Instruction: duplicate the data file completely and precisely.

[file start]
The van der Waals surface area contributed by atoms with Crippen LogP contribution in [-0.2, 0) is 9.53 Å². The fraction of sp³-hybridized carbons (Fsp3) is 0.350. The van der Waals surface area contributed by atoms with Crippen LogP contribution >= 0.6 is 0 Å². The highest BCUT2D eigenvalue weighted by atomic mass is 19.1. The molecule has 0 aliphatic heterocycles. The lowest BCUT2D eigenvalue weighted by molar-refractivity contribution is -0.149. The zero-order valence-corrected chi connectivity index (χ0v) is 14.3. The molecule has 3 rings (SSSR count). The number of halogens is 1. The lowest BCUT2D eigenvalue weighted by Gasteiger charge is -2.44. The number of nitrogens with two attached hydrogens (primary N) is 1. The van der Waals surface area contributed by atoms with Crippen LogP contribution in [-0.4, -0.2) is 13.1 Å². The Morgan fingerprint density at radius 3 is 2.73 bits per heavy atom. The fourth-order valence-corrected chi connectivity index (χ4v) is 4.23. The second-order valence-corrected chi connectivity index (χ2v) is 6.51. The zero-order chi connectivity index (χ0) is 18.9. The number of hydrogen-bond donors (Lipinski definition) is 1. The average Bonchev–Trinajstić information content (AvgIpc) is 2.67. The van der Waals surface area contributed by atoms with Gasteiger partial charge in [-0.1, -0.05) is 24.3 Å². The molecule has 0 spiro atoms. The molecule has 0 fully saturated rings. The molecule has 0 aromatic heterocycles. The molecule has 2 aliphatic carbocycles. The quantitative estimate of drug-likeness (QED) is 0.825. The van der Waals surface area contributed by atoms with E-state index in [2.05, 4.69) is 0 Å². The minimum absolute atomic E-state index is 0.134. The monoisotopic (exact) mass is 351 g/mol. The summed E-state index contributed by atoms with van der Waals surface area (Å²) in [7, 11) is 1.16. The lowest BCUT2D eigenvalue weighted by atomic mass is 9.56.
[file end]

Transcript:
The van der Waals surface area contributed by atoms with Crippen LogP contribution in [-0.2, 0) is 9.53 Å². The fraction of sp³-hybridized carbons (Fsp3) is 0.350. The van der Waals surface area contributed by atoms with Crippen LogP contribution >= 0.6 is 0 Å². The highest BCUT2D eigenvalue weighted by atomic mass is 19.1. The molecule has 0 aliphatic heterocycles. The lowest BCUT2D eigenvalue weighted by molar-refractivity contribution is -0.149. The zero-order valence-corrected chi connectivity index (χ0v) is 14.3. The molecule has 3 rings (SSSR count). The number of halogens is 1. The lowest BCUT2D eigenvalue weighted by Gasteiger charge is -2.44. The number of nitrogens with two attached hydrogens (primary N) is 1. The van der Waals surface area contributed by atoms with Crippen LogP contribution in [-0.4, -0.2) is 13.1 Å². The Morgan fingerprint density at radius 3 is 2.73 bits per heavy atom. The fourth-order valence-corrected chi connectivity index (χ4v) is 4.23. The second-order valence-corrected chi connectivity index (χ2v) is 6.51. The zero-order chi connectivity index (χ0) is 18.9. The number of hydrogen-bond donors (Lipinski definition) is 1. The average Bonchev–Trinajstić information content (AvgIpc) is 2.67. The van der Waals surface area contributed by atoms with Gasteiger partial charge in [-0.1, -0.05) is 24.3 Å². The molecule has 0 spiro atoms. The molecule has 0 fully saturated rings. The molecule has 0 aromatic heterocycles. The molecule has 2 aliphatic carbocycles. The quantitative estimate of drug-likeness (QED) is 0.825. The van der Waals surface area contributed by atoms with E-state index in [2.05, 4.69) is 0 Å². The minimum absolute atomic E-state index is 0.134. The monoisotopic (exact) mass is 351 g/mol. The summed E-state index contributed by atoms with van der Waals surface area (Å²) in [7, 11) is 1.16. The lowest BCUT2D eigenvalue weighted by atomic mass is 9.56.